Construction contractors need to protect themselves from spiralling costs, warns Lindsays lawyer
Construction contractors may need to deploy greater legal safeguards in order to protect their businesses from being pushed under by spiralling costs, a lawyer has warned.
Andrew Boccoli, a director in the Commercial Property department at Scottish legal firm Lindsays, believes extreme market volatility may lead to some reconsidering the convention of contractors taking much of the financial risk on projects to ensure they can weather unexpected price hikes.
And he is already seeing a “steep increase” in the inclusion of fluctuation provisions in standard Scottish Building Contracts Committee (SBCC) contracts.
“This is a mechanism for dealing with the effects of inflation and changes in costs, allowing the contractor to potentially claim additional sums. Until recently, these provisions were rarely utilised, but more contractors are pushing for their inclusion as they try to protect their position,” Mr Boccoli said.
Lindsays lawyers are urging firms to ensure they are properly aware of the fine detail in existing contracts as well as consider enhancing contractual terms on future projects so that they can manage and mitigate risks.
Increasing material costs - impacted upon by factors including rapidly rising energy costs, supply shortages and the war in Ukraine - on top of ongoing labour challenges and inflation, have added to pricing pressures on the building trade at all levels.
Mr Boccoli, who heads construction law services at Edinburgh-headquartered Lindsays and acts widely for developers and contractors across Scotland, said: “Given current volatility, contractors are really struggling to price jobs.”
“For the past 20 years, building contracts have, for the most part, been fixed price - subject, of course, to certain limited events that would allow a contractor to claim additional time and/or money. With the huge fluctuations we have seen in recent months, there’s a question mark over whether that can continue to be a given. Businesses of all kinds are trying to limit their exposure to additional costs.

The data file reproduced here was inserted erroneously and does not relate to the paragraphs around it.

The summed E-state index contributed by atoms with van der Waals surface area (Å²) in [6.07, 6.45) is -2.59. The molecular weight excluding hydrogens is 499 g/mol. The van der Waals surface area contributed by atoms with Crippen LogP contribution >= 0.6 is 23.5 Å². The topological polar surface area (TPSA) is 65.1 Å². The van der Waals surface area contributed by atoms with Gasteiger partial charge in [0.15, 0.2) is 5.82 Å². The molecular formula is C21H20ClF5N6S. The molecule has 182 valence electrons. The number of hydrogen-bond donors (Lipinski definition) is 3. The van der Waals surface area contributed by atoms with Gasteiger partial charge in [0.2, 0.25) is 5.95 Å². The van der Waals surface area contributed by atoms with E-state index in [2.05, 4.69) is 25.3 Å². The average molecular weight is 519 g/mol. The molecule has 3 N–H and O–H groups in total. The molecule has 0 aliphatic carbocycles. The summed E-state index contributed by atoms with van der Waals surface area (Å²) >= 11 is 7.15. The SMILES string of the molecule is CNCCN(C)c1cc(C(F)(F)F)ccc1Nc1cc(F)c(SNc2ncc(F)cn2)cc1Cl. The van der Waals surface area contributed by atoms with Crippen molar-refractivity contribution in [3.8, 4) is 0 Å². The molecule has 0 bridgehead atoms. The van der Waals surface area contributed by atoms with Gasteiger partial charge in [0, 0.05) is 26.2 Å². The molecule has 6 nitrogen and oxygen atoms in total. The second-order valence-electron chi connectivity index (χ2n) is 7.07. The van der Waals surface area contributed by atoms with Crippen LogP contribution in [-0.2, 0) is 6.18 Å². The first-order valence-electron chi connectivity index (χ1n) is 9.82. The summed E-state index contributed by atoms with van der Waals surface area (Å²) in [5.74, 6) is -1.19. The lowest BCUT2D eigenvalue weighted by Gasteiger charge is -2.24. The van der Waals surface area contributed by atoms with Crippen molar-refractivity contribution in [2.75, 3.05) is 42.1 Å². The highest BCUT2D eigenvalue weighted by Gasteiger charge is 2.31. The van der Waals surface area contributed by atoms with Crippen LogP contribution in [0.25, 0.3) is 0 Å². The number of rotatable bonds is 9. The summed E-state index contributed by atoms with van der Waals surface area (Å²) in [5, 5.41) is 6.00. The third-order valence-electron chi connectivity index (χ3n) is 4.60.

“While it will be harder to change the risk profile of existing contracts - as employer engagement and contract amendment would be required - contractors may now want to consider including provision within future contracts which allow them greater flexibility to recover time and money if there are increases to the cost of labour and/or materials.
“The inclusion of fluctuation provisions, for example, can benefit both employer and contractor. Their inclusion will give contractors comfort that they will be reimbursed for spiralling costs but also give employers comfort that tender prices are reasonable and are not artificially inflated to factor in the risk of potential future cost increases.”
With the building industry typically operating on tight margins, Mr Boccoli is urging firms to ensure they are realistic about costs when pricing projects. He also recommends they seek specialist legal advice to ensure that robust contracts - specific to each scheme - are in place.
“This is an extremely tricky situation. Construction is an important part of Scotland’s economy, employing more than 100,000 people” he added. “That’s why I am encouraging all parties to be open, honest and realistic when planning developments.
“The simple fact is that most employers do not want contractors to take on excessive risk because, in doing so, they open themselves up to potential insolvency which has obvious knock-on effects for developments. I would urge both employers and contractors to be open from the outset and to ensure that contracts include the appropriate provisions.”